In the second place, the liver and pancreas appear to be unduly affected in our cases, because wTe have recorded every instance in which they were involved by the growth, instead of drawing a distinction between invasions by contiguity and true metastases. Our reason in so doing is to emphasise the rapid and widespread dissemination of a gastric cancer, the importance of which is apt to be underrated w7hen only metastatic growths are considered worthy of attention. It might also be urged that the pathological distinction between secondary deposits and direct invasions is often more apparent than real. Thus, in many cases where true metastases are scattered through the substance of the liver, the infection of the portal system may be showm to have taken place through the medium of a mass of growth which had spread into it from the adherent stomach ; while in the case of the omentum it is often impossible to determine whether the induration was primarily due to extension by the lymphatics, or to direct invasion from the peritoneal surface of the growth.
1 The exact figures in this case were : multiple discrete tumours = forty-seven, or 35.8 per cent.; direct invasions = eighteen, or 13.7 per cent.
No. of cases
Lymphatic glands (en-
Liver 1 .
Peritoneum (and omenta)
} 8 %
Pleura .... Lungs ....
6 % (+ pericardium)
Uterus .... i Ovary ....
1 5 2.3
Supraclavicular glands .
Showing the Frequency with which the various other organs were affected by the disease.
The liability of the different organs to infection varies with the situation of the primary disease in the stomach. In some cases this chiefly depends upon the relative proximity of the viscus in question to the growth, as, for example, the invasion of the pancreas by tumours of the posterior surface of the stomach and of the spleen by those of the fundus. In others, however, it is the type of the disease rather than its location which seems to be responsible for its greater infectivity. It will be seen in the following table that cancers of the pylorus which cause constriction of the orifice comparatively rarely affect the liver, for the reason that they are usually scirrhus; while those which attack the body of the organ or the cardia are particularly destructive of other tissues, because they so often possess a medullary or cylindrical-cell structure. Lastly, it will be noticed that the peritoneum is exceptionally prone to suffer when the whole or greater part of the gastric wall is invaded by the disease.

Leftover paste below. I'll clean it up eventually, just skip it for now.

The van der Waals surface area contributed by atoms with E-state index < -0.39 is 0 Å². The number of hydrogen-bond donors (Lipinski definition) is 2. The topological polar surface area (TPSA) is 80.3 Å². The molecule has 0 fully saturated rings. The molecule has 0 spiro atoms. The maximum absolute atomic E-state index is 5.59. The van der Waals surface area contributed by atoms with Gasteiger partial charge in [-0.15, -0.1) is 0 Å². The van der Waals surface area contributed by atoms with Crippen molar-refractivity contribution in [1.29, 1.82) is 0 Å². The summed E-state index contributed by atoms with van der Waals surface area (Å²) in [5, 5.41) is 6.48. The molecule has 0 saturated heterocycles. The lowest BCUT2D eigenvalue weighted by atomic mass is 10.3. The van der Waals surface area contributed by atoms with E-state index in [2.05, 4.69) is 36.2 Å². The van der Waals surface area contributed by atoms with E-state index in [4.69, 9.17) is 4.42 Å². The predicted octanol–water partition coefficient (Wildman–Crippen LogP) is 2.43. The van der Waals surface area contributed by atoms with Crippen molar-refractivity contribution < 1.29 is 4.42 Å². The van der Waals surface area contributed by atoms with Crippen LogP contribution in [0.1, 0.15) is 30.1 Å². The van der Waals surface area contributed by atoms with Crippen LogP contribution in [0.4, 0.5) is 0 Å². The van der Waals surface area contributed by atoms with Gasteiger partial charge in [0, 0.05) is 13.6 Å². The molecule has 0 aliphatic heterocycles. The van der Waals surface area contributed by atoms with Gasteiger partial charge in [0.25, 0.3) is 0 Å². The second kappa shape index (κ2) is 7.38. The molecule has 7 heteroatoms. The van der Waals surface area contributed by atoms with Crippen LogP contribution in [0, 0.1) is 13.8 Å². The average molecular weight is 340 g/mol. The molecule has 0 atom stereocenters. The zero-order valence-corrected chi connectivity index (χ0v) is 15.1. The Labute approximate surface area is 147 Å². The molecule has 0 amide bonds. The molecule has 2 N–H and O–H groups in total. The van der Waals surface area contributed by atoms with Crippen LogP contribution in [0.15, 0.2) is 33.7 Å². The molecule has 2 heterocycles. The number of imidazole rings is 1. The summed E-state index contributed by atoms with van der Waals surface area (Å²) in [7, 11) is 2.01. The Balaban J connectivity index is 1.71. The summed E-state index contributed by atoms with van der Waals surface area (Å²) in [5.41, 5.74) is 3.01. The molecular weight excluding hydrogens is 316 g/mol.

Situation of disease
Pylorus (without stenosis)
Walls and curvatures
Whole or greater part of organ
Carcinoma of the stomach may lead to the invasion of other viscera in several different ways, viz., by direct extension into the surrounding tissues ; by infection of the lymphatic and blood streams ; by the detachment of small particles, and their subsequent transplantation upon serous or mucous surfaces; or by local contact.